Treatment of Leg Cramps During Pregnancy
Leg cramps can be excruciating, but fortunately, their duration is typically short. Sometimes the best thing you can do is ride out the pain, but if the cramp lasts for a more extended period, there are some things you can try to relieve it.2,6
Just as stretching can help to prevent leg cramps, it can also help to relieve them. As soon as you feel a cramp coming on, try to flex your leg. This might help prevent the cramp from reaching a peak, reducing the severity and duration of the pain.
If the cramp in your leg persists, gently massage the muscle to get it to release or ask someone to assist you.
Heat encourages muscles to loosen and promotes relaxation. If your leg cramp does not subside, apply a warm compress or take a warm bath.
When to Contact Your Doctor
If you are experiencing a leg cramp that will not go away or notice redness or swelling in your legs along with your leg cramps, this could indicate a blood clot. Contact your provider immediately for an evaluation to rule out something more serious.2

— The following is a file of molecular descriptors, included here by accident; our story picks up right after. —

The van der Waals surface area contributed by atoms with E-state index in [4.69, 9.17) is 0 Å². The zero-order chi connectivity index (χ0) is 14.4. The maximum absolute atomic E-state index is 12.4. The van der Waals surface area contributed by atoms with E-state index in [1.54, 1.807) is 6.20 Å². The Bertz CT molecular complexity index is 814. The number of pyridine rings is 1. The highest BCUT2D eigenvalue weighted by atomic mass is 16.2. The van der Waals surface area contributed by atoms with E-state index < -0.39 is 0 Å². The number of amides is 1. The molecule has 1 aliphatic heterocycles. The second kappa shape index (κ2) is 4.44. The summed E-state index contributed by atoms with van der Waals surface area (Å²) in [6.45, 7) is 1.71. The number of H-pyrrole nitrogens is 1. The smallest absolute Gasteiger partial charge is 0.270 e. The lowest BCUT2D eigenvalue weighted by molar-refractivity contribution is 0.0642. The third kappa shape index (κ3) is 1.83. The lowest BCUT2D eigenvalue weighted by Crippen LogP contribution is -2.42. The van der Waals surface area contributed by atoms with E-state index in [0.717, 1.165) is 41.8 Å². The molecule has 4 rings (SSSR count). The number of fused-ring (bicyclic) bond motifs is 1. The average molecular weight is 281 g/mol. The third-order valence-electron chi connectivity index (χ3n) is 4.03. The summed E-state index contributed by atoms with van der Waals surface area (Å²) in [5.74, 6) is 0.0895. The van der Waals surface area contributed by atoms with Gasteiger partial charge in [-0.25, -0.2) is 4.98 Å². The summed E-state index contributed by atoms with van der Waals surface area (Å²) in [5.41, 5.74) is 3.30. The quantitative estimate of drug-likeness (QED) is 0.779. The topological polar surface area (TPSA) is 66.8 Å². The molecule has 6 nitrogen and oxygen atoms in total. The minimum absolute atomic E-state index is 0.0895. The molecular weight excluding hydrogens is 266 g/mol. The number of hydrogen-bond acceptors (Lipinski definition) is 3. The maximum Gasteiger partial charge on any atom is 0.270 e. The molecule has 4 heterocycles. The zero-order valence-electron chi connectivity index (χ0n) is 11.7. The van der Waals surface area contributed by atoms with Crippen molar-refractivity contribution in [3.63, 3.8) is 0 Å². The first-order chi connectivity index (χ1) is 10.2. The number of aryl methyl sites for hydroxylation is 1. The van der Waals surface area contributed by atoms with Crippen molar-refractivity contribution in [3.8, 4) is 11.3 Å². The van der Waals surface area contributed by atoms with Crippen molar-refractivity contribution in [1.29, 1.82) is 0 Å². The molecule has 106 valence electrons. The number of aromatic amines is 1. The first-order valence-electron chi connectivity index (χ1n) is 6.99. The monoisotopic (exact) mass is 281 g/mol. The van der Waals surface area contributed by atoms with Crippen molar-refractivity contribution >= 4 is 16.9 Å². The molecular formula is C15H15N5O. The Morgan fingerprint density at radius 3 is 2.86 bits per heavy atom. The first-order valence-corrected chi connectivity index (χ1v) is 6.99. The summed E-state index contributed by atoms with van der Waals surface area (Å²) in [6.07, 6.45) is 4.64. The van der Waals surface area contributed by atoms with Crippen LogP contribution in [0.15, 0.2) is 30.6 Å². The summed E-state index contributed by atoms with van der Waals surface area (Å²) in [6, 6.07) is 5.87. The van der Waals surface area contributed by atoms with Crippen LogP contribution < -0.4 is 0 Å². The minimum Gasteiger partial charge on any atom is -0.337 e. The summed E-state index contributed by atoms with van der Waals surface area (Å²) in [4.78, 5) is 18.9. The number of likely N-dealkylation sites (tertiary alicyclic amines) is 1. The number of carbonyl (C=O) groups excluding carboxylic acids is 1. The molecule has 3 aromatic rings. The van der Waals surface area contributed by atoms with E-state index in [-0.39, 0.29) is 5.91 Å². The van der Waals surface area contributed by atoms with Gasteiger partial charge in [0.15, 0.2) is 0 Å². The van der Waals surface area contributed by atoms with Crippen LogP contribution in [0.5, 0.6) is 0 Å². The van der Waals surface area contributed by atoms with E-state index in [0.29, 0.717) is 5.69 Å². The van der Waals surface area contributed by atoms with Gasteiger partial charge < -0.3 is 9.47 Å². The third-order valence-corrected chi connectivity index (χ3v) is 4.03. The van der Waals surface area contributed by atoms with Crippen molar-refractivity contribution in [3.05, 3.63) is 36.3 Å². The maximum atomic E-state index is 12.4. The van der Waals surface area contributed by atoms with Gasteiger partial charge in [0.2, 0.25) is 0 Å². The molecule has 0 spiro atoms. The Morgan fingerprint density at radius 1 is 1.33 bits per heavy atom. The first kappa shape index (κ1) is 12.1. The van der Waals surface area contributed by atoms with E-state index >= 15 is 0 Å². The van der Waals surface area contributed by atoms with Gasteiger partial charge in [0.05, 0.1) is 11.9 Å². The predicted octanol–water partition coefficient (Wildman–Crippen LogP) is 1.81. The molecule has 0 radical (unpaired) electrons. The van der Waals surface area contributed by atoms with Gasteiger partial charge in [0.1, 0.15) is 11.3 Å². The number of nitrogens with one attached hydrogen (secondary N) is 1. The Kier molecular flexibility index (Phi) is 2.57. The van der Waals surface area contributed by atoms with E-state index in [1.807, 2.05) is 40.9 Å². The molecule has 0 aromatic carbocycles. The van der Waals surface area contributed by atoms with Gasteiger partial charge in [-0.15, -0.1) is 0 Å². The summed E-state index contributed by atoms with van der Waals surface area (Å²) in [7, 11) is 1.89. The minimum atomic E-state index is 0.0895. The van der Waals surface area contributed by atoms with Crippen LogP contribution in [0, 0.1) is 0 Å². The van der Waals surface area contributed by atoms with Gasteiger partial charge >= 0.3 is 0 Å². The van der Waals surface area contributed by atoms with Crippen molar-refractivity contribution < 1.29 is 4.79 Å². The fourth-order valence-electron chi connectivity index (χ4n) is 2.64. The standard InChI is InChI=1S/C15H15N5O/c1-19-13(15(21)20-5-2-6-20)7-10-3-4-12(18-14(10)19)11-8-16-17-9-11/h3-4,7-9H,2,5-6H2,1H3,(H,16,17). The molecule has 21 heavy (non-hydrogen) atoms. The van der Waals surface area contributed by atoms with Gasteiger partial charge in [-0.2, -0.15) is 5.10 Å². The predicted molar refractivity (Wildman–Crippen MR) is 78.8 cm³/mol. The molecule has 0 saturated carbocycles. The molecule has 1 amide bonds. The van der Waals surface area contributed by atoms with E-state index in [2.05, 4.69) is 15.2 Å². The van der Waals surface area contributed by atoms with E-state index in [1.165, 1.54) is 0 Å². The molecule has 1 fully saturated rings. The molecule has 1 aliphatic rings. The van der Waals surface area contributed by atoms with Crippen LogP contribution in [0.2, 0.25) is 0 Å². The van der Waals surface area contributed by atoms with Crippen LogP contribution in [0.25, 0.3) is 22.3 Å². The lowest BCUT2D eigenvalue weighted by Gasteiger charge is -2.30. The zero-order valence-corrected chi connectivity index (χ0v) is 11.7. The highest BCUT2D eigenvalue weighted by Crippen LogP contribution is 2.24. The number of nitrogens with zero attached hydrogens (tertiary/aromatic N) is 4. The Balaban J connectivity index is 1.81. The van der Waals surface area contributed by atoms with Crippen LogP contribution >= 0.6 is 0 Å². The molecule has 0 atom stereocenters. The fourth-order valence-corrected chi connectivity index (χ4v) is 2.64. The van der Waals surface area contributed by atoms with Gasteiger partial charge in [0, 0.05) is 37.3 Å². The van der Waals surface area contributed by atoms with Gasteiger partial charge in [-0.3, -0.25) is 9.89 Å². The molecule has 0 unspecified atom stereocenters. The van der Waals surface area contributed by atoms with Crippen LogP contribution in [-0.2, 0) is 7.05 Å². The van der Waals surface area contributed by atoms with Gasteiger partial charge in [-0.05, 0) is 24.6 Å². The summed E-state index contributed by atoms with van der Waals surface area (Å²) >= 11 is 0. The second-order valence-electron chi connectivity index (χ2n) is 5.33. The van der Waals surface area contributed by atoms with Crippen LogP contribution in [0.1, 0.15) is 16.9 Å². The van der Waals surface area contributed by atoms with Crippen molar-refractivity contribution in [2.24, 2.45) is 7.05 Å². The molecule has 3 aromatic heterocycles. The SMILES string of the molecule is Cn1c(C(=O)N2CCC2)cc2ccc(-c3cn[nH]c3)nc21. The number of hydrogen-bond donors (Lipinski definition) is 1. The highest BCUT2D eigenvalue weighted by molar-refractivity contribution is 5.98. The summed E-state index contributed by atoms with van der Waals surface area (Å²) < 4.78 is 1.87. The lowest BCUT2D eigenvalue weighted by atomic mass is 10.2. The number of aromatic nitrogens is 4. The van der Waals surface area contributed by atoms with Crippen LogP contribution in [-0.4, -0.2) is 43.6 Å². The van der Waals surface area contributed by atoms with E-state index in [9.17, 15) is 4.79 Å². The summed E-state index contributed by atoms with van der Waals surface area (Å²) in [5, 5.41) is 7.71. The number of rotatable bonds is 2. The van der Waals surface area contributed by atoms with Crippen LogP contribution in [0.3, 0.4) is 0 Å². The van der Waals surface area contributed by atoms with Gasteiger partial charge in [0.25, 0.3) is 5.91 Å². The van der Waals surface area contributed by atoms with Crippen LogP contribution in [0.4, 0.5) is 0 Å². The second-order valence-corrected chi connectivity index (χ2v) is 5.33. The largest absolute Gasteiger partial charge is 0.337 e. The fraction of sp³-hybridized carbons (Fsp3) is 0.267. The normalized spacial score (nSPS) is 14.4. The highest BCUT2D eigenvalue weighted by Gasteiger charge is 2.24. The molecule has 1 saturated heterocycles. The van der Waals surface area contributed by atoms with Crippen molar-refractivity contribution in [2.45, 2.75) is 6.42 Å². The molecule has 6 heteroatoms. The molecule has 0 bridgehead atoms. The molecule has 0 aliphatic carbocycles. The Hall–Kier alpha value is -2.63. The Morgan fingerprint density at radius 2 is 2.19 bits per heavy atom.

Even if you are not suspicious that your leg cramps are anything significant, they are worth mentioning at your next prenatal visit. Your doctor may be able to make recommendations or check your blood for vitamin and mineral deficiencies contributing to your symptoms.
Between constantly having to pee in the middle of the night and finding it impossible to find a comfortable sleeping position, the last thing a pregnant woman needs is one more thing making it difficult to sleep! Unfortunately, leg cramps often strike at night, waking you up and further disturbing your sleep. Although they are typically not indicative of anything more serious, they are frustrating. Knowing what they are, why they happen, and how to prevent and treat them can help you avoid them or at least be prepared when they strike.